Robert Andrews

Blake Rudis is the absolute best in teaching photoshop. His knowledge and how he presents the instruction is clear and concise - there is NO ONE BETTER. Yes, his classes require some basic skills, and maybe I'd organize the order of (or group) the classes in a different order, but, let me be clear - if anyone is to be successful or famous in the Photoshop world, it should be Blake Rudis. I strongly recommend his teaching. I started photography and post processing in 2018, and because of this class, I'm know what Im doing. The energy you get when you create something beautiful is profound, it makes you bounce out of bed (at 4AM) like a 5 year old, to go create. It's a great ride! Thanks Blake, & Thanks Creative live.

Esther Gambrell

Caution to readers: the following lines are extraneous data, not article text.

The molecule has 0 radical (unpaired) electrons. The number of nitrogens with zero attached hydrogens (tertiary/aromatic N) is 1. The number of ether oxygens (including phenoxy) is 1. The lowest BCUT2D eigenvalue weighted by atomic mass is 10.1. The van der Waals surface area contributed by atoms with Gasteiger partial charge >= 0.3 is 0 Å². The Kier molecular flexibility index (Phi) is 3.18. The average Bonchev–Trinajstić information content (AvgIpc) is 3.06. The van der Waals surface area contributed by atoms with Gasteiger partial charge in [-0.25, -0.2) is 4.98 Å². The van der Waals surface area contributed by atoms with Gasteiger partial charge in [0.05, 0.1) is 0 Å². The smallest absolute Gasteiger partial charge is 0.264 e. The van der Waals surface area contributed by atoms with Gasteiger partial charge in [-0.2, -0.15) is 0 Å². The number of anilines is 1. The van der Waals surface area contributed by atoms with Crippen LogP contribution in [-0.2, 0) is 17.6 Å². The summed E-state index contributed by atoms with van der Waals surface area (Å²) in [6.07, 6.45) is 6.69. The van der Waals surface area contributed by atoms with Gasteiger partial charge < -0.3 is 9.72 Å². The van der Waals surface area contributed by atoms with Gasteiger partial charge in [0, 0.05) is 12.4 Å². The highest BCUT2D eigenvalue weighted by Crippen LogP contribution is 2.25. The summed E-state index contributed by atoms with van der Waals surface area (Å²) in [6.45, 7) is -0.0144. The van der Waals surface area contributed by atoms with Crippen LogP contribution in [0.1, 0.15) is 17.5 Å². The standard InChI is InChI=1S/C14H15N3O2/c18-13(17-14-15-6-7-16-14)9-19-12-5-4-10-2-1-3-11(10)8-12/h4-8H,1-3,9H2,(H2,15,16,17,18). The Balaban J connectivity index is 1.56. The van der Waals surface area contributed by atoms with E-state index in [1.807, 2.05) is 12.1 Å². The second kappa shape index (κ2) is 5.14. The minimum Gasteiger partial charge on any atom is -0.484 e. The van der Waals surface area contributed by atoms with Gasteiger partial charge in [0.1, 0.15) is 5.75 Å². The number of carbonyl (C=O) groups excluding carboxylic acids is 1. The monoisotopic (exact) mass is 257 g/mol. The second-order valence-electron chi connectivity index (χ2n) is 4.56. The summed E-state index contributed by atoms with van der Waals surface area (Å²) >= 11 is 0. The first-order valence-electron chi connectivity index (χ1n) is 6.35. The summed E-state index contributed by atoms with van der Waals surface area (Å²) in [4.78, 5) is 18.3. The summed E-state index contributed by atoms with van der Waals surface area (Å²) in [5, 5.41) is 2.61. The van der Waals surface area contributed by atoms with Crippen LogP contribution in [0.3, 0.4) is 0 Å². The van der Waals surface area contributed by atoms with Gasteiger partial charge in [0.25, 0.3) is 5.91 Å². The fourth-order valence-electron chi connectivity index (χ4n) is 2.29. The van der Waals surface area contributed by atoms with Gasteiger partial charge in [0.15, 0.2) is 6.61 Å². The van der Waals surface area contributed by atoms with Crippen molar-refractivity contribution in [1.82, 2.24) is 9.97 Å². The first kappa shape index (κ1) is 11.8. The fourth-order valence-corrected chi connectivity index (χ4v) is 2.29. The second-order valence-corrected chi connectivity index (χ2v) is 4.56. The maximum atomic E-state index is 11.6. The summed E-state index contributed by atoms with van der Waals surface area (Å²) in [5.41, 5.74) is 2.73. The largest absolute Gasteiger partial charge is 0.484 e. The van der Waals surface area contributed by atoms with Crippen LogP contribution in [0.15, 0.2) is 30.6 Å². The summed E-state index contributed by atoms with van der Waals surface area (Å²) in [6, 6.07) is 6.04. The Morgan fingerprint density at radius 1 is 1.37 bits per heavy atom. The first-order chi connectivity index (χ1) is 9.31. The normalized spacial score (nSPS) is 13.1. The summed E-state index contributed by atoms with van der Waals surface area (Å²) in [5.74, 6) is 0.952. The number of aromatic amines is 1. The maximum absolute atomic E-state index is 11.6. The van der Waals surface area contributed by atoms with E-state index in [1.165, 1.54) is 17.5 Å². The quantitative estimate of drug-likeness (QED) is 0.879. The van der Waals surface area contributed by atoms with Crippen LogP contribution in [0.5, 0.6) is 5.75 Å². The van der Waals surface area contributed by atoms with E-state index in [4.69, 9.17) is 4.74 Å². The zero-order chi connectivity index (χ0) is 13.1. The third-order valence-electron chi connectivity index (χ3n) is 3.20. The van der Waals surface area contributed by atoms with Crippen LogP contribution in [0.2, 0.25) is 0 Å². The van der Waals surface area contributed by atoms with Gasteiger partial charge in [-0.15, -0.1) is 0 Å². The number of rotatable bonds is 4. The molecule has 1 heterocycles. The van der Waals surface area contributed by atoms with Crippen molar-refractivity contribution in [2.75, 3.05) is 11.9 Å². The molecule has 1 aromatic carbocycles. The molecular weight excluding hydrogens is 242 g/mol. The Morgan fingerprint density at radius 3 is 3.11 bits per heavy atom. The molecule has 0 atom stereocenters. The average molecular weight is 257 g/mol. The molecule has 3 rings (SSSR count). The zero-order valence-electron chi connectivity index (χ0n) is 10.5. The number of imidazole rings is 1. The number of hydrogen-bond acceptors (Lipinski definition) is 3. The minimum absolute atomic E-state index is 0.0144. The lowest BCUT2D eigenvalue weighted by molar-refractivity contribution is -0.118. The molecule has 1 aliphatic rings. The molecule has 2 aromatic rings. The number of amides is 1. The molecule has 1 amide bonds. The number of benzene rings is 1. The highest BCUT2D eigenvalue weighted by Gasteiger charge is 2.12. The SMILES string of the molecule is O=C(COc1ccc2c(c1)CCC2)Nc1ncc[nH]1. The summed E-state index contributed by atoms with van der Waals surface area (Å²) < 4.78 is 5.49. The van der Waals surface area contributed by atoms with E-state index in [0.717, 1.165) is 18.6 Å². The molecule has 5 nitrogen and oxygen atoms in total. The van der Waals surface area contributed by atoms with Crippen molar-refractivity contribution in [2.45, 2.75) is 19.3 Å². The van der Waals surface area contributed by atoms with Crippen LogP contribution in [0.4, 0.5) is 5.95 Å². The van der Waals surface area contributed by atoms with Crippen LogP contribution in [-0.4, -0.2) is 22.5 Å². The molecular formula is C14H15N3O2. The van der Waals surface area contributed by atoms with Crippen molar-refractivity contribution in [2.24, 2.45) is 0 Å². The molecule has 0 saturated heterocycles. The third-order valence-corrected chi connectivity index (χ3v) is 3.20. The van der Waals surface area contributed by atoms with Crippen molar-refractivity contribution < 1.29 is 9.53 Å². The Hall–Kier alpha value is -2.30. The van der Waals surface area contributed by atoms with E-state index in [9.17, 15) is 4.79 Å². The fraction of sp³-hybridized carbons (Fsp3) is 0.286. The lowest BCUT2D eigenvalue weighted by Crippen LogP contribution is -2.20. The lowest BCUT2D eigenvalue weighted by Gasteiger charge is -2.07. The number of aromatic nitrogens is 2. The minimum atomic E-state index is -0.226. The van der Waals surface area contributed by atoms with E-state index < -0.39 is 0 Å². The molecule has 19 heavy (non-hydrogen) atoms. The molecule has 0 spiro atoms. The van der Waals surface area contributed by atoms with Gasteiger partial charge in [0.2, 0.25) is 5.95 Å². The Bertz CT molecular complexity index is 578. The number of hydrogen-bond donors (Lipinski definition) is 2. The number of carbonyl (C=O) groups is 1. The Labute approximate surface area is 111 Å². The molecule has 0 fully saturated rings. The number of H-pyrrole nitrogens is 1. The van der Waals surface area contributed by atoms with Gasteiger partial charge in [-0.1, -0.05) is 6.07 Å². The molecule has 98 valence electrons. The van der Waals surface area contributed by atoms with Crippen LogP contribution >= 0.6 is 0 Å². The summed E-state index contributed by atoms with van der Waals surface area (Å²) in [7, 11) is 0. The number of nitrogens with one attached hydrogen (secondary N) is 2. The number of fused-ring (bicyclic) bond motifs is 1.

WOW!!! I've been purchasing CL classes for several years now and have watched HOURS of "How-To Photoshop" classes, but this is the first one I've actually purchased because of the AWESOME BONUS content!!! SERIOUSLY??!!?!? A PLUG-IN??? But not only that, Blake is SO easy to understand, and he breaks down concepts in different ways to connect with different people's learning styles. I REALLY appreciated this approach because I am a LEFT-BRAINED creative that has an engineering background, so I really connected to what Blake was saying. THANK YOU FOR THAT! There are TONS of Photoshop courses out there, but I found this one to be the most helpful in they way Blake teaches concepts so that you know WHY you're doing what your doing. I feel like he taught me how to fish with Photoshop to feed me for a lifetime instead of just giving me a fish to feed me for one day. This is the BEST overall PS course out there!!! Thank you!!!!